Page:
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Streamers Showcase Documentaries at Sundance 2020

Fern Siegel

Documentaries are the hot ticket at Sundance this year. Audiences are interested in the genre – and streamers have helped popularize and distribute it.

This year, Netflix is bringing Taylor Swift’s “Miss Americana” to the festival, a marquee event on opening day. So is Hulu’s four-part Hillary Clinton series “Hillary,” about the 2016 campaign, followed by a panel with the former Secretary of State.

In fact, four of the eight films Netflix is showcasing are documentaries, such as “Mucho Mucho Amor,” a profile on Puerto Rican astrologer Walter Mercado, and “Dick Johnson Is Dead,” about a daughter trying to keep her 86-year-old father alive.

The popular film festival, which runs January 23–February 2 in Park City, Utah, has a record-breaking 15,000 submissions for 2020, as well as a record-number of women, gay and filmmakers of color directing. Actor-director Robert Redford founded Sundance in 1981.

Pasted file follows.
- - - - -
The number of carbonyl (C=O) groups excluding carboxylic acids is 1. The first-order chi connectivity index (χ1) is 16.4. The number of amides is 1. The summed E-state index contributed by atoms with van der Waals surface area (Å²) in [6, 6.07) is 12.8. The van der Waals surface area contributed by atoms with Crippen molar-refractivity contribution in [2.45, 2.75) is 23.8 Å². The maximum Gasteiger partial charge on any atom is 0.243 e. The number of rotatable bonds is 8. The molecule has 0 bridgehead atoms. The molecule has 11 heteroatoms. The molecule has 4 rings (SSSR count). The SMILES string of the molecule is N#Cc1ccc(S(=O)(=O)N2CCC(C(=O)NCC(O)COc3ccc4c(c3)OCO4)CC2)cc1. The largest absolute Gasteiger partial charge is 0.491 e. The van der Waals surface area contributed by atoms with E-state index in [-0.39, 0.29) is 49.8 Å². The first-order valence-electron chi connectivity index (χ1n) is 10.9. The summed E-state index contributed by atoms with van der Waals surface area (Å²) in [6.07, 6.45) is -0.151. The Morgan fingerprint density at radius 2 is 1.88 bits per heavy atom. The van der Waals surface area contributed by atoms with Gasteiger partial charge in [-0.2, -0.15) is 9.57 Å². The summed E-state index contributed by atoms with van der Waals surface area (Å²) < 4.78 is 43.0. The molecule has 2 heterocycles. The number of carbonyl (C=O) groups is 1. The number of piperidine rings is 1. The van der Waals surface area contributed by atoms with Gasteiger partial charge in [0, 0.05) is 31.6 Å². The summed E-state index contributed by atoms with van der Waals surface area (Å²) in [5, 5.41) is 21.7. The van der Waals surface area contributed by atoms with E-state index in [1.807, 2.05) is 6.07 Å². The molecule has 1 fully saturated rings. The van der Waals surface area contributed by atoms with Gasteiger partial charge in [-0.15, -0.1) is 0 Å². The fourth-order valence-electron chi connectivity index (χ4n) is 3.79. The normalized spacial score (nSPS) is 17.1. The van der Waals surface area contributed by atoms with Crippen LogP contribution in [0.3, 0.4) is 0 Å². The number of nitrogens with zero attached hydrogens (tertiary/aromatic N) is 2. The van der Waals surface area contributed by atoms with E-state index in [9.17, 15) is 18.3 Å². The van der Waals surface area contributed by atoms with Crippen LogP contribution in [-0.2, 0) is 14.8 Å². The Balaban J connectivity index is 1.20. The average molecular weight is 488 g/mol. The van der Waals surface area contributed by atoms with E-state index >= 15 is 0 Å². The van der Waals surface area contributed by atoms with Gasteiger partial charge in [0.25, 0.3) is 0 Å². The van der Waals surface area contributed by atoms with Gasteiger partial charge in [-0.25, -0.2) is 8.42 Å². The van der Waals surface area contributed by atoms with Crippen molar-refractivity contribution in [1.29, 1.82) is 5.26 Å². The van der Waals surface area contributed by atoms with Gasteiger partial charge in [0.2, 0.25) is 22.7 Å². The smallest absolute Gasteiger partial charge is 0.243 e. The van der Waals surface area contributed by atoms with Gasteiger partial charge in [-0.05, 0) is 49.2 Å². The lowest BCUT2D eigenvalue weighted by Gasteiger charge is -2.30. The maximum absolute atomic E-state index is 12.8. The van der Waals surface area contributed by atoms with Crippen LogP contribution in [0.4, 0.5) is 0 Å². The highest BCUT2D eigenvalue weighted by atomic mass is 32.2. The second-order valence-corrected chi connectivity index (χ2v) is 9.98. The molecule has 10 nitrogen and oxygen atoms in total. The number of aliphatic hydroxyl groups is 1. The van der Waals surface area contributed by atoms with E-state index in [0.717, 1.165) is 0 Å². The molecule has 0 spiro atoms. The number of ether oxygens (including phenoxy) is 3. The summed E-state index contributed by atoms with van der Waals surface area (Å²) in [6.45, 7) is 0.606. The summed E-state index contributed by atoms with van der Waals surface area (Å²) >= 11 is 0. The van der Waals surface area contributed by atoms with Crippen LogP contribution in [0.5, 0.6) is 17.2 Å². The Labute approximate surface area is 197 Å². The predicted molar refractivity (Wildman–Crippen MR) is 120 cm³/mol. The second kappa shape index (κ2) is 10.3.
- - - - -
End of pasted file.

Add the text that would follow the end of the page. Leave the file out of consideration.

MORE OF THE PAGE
Another documentary seen as a breakout this year is “Crip Camp,” which profiles a summer camp for disabled teens in the Catskills. It’s the latest film from Barack and Michelle Obama’s production company, Higher Ground.

Docs also command big bucks for celebrity-focused projects. Apple TV+ paid a reported $25 million for the R.J. Cutler-directed film about musician Billie Eilish, while YouTube spent $20 million on a 10-part Justin Bieber series. Lin-Manuel Miranda of “Hamilton” fame is the subject of three docs, including “Siempre, Luis,” about this father, a political consultant.

“Thankfully, due to the explosion of digital outlets, we’re able to get those stories to larger and larger audiences and younger and younger audiences,” Maria Cuomo Cole, producer of Sundance selection “Us Kids,” a 100-minute doc about the youth movement galvanized by the Parkland school shooting survivors, told IndieWire.